For the first time since the dot-com bust, tech companies are running scared. Last year exposed the ease with which social media could be weaponized, as platforms once hailed as revolutionary for democracy became tools for spreading disinformation and hate speech—and even enabled foreign interference in the presidential election. And this year, it became a rare point of consensus among many Republicans and Democrats that tech companies were both destructive and possessed too much power. What, then, does 2018 hold for Big Tech? A “reckoning” in Washington, according to Axios.
The Department of Justice’s decision to sue to block a merger between AT&T and Verizon could, as Axios’ David McCabe notes, set a precedent for breaking up tech companies. Congressional probes into Russian involvement in the 2016 election will continue into 2018, meaning that Google, Facebook, and Twitter will continue to face political pressure. Antitrust is creeping into the platforms of some 2018 and 2020 Democratic contenders. In this light, as Axios’ Mike Allen and Jim VandeHei argued in a separate piece, Mark Zuckerberg’s whistlestop-esque jaunt through America should be seen not as the foundation of presidential ambition, but as a calculated PR campaign aimed at shoring up the public and political perception of Facebook.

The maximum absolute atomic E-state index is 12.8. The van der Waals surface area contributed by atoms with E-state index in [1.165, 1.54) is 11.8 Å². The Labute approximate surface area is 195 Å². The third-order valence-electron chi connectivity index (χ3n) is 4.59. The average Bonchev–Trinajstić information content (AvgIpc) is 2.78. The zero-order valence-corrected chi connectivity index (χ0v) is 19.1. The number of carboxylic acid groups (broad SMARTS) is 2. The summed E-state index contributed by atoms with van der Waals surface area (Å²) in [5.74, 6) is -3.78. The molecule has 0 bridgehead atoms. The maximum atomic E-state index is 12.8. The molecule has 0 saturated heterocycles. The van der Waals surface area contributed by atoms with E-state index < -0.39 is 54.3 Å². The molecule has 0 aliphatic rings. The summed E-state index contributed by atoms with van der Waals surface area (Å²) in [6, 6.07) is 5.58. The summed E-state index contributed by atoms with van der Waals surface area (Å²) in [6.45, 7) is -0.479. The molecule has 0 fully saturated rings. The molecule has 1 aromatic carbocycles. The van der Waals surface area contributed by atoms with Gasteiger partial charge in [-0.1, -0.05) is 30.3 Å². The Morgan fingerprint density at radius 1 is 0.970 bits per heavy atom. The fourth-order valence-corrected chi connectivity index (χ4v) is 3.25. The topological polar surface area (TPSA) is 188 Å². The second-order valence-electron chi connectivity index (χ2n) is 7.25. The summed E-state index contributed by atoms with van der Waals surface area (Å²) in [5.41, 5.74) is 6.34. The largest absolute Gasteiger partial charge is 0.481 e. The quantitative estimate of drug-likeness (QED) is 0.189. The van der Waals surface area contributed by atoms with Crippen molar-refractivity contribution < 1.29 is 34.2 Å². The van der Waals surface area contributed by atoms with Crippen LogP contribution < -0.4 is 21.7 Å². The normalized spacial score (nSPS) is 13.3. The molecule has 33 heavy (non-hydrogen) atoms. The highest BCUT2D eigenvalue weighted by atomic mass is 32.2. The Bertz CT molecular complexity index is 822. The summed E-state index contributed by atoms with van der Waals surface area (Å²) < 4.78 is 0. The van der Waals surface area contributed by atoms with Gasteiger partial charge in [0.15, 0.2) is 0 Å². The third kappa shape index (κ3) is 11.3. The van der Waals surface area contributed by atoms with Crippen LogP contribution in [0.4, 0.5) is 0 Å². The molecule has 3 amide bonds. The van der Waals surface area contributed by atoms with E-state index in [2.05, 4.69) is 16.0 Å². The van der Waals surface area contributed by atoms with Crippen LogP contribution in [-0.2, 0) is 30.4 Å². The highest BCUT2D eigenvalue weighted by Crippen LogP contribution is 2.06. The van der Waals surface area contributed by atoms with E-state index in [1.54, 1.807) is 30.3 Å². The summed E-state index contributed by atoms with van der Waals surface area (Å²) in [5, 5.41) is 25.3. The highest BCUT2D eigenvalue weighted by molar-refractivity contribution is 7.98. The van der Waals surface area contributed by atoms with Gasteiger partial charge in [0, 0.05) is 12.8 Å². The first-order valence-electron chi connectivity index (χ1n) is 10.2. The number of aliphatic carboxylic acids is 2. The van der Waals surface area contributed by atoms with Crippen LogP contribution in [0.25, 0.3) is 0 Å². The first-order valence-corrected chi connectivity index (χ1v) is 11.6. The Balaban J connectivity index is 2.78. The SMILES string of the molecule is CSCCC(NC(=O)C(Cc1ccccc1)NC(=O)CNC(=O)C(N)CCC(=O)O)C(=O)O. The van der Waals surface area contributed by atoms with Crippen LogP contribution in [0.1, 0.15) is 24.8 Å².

Big tech is certainly in for a turbulent year, if not longer, but there’s little indication that big tech will suffer any real consequences in the near term. While Democrats and Republicans agree on the problem, their ideological differences suggest that a solution is far off, if not impossible. And the tech companies will use their growing lobbying might to ensure as much.